4 tips that will immediately up your cocktail game

Need cocktail ideas for your next party?

The bounty from a local farmer's market can elevate your drinks. Butch Comegys / The Times-Tribune via AP

Are you tired of serving the same alcoholic drinks at your house parties?

Erika Frey, a certified sommelier and specialist in spirits who teaches cocktail classes at the Boston Center for Adult Education (BCAE), said it’s not hard to serve something new if you just think outside the box.

“I love the experimentation of it,” Frey said about creating cocktails.

Frey will teach the class, “Boozy Summer Treats: Milkshakes & More” on Aug. 8 at the BCAE. Ahead of her class, she offered four tips for upping your cocktail game the next time you entertain.

1. Think beyond your liquor cabinet. Beer cocktail, anyone?

“Cocktails don’t have to be spirits,” Frey said. “When we think of the traditional cocktail, we think of the very heavy, high-alcohol spirits. You can do a beer and wine cocktail.”


While teaching a beer cocktail class at the BCAE, some of her students were surprised by the cocktails she created with beer.

“When I started mixing [beer] with other things, they were like, ‘Oh, I never thought about that,'” Frey said.

For example, she said, you can add Prosecco to beer.

“Prosecco is kind of a light, sparkling, bubbly wine and it doesn’t overpower the beer flavor,” Frey said. “You can try it with different styles of beers.”

Or you can make a beer sangria, she said, by substituting the red wine with a fruit lambic beer from Belgium, she said.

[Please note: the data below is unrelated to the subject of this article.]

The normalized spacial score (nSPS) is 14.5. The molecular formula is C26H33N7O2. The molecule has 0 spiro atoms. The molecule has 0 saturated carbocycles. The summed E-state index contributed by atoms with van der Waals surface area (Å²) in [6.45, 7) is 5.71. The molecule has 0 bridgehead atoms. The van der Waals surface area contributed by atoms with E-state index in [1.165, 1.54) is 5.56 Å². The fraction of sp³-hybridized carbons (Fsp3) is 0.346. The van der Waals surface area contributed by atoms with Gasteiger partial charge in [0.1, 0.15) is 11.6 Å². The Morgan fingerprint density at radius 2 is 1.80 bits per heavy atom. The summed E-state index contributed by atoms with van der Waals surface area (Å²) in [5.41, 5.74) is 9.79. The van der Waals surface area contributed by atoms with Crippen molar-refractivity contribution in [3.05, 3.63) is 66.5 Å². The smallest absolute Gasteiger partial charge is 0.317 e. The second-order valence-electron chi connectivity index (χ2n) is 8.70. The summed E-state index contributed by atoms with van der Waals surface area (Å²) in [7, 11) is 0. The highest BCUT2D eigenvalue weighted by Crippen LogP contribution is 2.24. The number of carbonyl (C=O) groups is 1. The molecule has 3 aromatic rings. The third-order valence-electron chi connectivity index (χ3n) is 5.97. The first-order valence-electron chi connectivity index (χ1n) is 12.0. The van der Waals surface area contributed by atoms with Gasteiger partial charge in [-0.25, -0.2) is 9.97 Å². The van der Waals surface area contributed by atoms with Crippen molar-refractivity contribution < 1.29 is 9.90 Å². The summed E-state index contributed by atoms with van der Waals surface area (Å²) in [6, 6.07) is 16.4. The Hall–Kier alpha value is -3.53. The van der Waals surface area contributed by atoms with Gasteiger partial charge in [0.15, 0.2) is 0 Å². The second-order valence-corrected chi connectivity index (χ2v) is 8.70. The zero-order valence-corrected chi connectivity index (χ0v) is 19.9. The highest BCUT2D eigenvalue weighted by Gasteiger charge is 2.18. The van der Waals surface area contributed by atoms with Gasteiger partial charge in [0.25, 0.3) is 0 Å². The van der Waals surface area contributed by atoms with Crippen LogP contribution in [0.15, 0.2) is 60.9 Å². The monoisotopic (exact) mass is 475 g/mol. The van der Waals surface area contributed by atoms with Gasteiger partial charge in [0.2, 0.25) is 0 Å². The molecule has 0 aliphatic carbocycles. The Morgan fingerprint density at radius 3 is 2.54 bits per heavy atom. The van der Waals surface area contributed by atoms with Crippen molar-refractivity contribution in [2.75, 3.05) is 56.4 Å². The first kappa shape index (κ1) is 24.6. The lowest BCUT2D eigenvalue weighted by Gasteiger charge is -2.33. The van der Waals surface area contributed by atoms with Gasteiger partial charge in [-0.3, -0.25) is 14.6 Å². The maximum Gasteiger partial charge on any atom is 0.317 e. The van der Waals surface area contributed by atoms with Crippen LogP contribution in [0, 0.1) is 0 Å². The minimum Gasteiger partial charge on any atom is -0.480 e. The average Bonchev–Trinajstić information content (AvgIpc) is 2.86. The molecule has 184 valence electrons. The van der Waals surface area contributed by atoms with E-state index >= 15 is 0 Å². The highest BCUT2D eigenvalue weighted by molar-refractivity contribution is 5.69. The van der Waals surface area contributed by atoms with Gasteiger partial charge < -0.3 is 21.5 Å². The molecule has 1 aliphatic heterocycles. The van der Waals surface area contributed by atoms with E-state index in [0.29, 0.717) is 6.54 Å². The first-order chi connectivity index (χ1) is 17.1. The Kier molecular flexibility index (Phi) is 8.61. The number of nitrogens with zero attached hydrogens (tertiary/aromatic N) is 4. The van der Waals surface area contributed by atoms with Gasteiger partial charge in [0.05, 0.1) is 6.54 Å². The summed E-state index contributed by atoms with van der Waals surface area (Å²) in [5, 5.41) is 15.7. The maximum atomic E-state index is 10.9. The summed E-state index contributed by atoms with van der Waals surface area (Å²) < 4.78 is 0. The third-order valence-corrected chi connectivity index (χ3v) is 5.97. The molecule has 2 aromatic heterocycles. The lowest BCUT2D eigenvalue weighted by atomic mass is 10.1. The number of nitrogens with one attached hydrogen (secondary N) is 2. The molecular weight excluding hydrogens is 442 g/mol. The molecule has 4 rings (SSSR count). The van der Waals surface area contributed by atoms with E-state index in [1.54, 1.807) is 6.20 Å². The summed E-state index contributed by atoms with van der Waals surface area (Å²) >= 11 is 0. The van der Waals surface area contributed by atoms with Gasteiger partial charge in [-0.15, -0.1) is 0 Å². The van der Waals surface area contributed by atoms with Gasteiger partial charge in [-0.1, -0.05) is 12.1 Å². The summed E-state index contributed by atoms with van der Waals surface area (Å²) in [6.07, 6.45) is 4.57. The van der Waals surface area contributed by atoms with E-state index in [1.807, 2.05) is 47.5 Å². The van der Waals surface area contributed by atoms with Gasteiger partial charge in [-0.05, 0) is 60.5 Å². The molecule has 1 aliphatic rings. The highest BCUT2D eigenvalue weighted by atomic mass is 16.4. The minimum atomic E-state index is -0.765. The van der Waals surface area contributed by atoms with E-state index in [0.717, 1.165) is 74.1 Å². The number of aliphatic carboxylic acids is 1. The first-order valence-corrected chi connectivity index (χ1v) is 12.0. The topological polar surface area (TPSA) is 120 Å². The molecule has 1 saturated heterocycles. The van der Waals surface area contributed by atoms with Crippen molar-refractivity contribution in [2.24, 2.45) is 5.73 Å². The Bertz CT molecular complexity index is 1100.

2. Hit up the farmer’s market.

How does a sparkling wine cocktail with fresh fruit puree sound? Do yourself a favor and forego the store-bought juice for bounty from the local farmer’s market, Frey said.


“See what’s in season and buy the ripest stuff that you can,” she said.

You can snag fruits such as melon, berries, peaches, or “whatever looks the sweetest and the freshest,” she said, and toss them in the blender before adding each to sparkling wines such as Prosecco, Champagne, or Cava. You can also add the fruit puree to wines such as pinot grigio, chardonnay, or rosé and add seltzer, she said.

“That’s an easy sparkling wine cocktail you could do that would be very summery,” she said.

3. Serve boozy milkshakes.

When’s the last time you served your guests a spiked milkshake? It’s not hard to do, Frey said. Start with vanilla ice cream, which is your “blank canvas,” and then add a liquor to “jazz it up,” she said.


One of Frey’s favorites is a Key Lime Tequila Milkshake, made with a pint of vanilla ice cream, 1/4 cup of Reposado tequila, and 1/2 cup of key lime curd. Frey likes using Reposado tequila, she said, because it has been aged in wood and enhances the flavor.

Another of her favorites is a Salted Chocolate Bourbon Milkshake, made with a pint of chocolate ice cream (it’s one of the few times Frey said she’ll use chocolate ice cream in a spiked milkshake), 1/2 cup of bourbon (your favorite will do), and 1/2 teaspoon of salt in a blender. You can add extra salt if desired.


“You have an instant, delicious milkshake,” she said.

4. Use apps to get your creative juices flowing.

“I think what people have an issue with is they buy something for a particular recipe and maybe they don’t love that recipe and then they end up with an almost full bottle of something and they don’t know what to do with it,” Frey said.

Don’t worry, there’s an app for that, she said.

Frey likes the app, which provides cocktail recipes based on what’s in your home bar. She also uses Cocktail Flow and 8500+ Drink Recipes for cocktail recipe ideas.